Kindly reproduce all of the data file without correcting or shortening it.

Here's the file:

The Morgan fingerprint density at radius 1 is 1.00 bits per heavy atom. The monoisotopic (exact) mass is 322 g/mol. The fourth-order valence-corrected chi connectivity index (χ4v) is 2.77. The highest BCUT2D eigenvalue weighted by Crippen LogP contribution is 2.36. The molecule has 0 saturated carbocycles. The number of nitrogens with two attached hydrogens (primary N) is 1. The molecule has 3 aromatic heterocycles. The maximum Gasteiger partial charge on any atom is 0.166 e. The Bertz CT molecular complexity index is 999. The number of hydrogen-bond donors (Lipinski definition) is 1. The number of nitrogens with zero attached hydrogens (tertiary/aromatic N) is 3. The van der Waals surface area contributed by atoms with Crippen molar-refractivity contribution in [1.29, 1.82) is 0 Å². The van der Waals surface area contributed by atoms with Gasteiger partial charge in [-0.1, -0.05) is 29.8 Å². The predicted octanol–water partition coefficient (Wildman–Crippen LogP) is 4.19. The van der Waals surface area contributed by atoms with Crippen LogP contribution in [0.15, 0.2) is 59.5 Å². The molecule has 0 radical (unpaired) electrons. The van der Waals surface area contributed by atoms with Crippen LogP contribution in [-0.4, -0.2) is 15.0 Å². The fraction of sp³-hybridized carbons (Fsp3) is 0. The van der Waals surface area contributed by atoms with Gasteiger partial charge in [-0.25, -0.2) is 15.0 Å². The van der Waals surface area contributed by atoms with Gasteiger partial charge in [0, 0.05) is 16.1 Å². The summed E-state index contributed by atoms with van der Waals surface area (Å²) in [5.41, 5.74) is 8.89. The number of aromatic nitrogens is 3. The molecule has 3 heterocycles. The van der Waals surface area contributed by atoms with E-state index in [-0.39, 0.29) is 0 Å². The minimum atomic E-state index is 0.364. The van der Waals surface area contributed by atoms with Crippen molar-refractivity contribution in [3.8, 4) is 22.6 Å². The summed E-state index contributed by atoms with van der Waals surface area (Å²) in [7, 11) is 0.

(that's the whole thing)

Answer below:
The Morgan fingerprint density at radius 1 is 1.00 bits per heavy atom. The monoisotopic (exact) mass is 322 g/mol. The fourth-order valence-corrected chi connectivity index (χ4v) is 2.77. The highest BCUT2D eigenvalue weighted by Crippen LogP contribution is 2.36. The molecule has 0 saturated carbocycles. The number of nitrogens with two attached hydrogens (primary N) is 1. The molecule has 3 aromatic heterocycles. The maximum Gasteiger partial charge on any atom is 0.166 e. The Bertz CT molecular complexity index is 999. The number of hydrogen-bond donors (Lipinski definition) is 1. The number of nitrogens with zero attached hydrogens (tertiary/aromatic N) is 3. The van der Waals surface area contributed by atoms with Crippen molar-refractivity contribution in [1.29, 1.82) is 0 Å². The van der Waals surface area contributed by atoms with Gasteiger partial charge in [-0.1, -0.05) is 29.8 Å². The predicted octanol–water partition coefficient (Wildman–Crippen LogP) is 4.19. The van der Waals surface area contributed by atoms with Crippen LogP contribution in [0.15, 0.2) is 59.5 Å². The molecule has 0 radical (unpaired) electrons. The van der Waals surface area contributed by atoms with Crippen LogP contribution in [-0.4, -0.2) is 15.0 Å². The fraction of sp³-hybridized carbons (Fsp3) is 0. The van der Waals surface area contributed by atoms with Gasteiger partial charge in [-0.25, -0.2) is 15.0 Å². The van der Waals surface area contributed by atoms with Gasteiger partial charge in [0, 0.05) is 16.1 Å². The summed E-state index contributed by atoms with van der Waals surface area (Å²) in [5.41, 5.74) is 8.89. The number of aromatic nitrogens is 3. The molecule has 3 heterocycles. The van der Waals surface area contributed by atoms with E-state index in [-0.39, 0.29) is 0 Å². The minimum atomic E-state index is 0.364. The van der Waals surface area contributed by atoms with Crippen molar-refractivity contribution in [3.8, 4) is 22.6 Å². The summed E-state index contributed by atoms with van der Waals surface area (Å²) in [7, 11) is 0.